Data in its several forms, with multiple layers, and from many perspectives. From traditional databases to new databases, from small to big data, simple to complex events. Intelligent and not so intelligent data.

Hello to the Data of Things!

I want to start with the iconic Hello World! phrase because it marked one of the most important moments in my career in IT. The phenomenal book written by Brian W. Kernighan and Dennis Ritchie called “The C programming language” was my introduction to the world of C and UNIX, which led, eventually, via a software programming career, to the challenging and awesome experience of data mingling.


Brian Kernighan playing tribute to Dennis Ritchie at Bell Labs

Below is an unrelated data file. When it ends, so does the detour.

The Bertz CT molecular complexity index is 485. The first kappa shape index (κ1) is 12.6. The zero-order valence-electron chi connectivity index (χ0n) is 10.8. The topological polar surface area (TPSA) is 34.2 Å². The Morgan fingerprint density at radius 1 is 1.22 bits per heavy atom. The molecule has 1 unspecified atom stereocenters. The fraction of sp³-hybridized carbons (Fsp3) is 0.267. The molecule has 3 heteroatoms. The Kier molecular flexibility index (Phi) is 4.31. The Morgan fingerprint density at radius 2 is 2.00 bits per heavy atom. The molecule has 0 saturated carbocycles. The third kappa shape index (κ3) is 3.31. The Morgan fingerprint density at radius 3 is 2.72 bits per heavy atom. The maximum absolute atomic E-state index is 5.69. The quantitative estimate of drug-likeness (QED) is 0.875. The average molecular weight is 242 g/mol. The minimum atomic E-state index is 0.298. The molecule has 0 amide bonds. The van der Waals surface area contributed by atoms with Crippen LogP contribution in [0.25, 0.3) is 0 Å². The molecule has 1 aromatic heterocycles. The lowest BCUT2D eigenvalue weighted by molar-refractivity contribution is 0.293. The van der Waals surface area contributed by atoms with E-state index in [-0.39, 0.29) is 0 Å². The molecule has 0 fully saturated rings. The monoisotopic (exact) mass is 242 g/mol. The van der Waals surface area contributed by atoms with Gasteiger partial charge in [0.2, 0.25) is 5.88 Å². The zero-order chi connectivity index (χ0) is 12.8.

Data has become a fundamental material for almost all human activities in our lives, and as this presumably will not change and by the contrary will be reinforced, we need to think about data as a key driver in current and future human life. This blog will be devoted to talk about data, the technology, and the people who work with it, from its source, its processing, and movement, to its destination. People are changing our lives by using data in a unique or special way.

So, dearest reader, this blog is devoted to the Data of Things, from data sources and targets, the technologies involved, and those who produce it, use it, and manage it, … and maybe more.

A huge chunk to bite off, I know, but a delicious one, too. :)

Of course, do not hesitate to comment, discuss, and make this blog live… You just need to use the comment space below to start the conversation.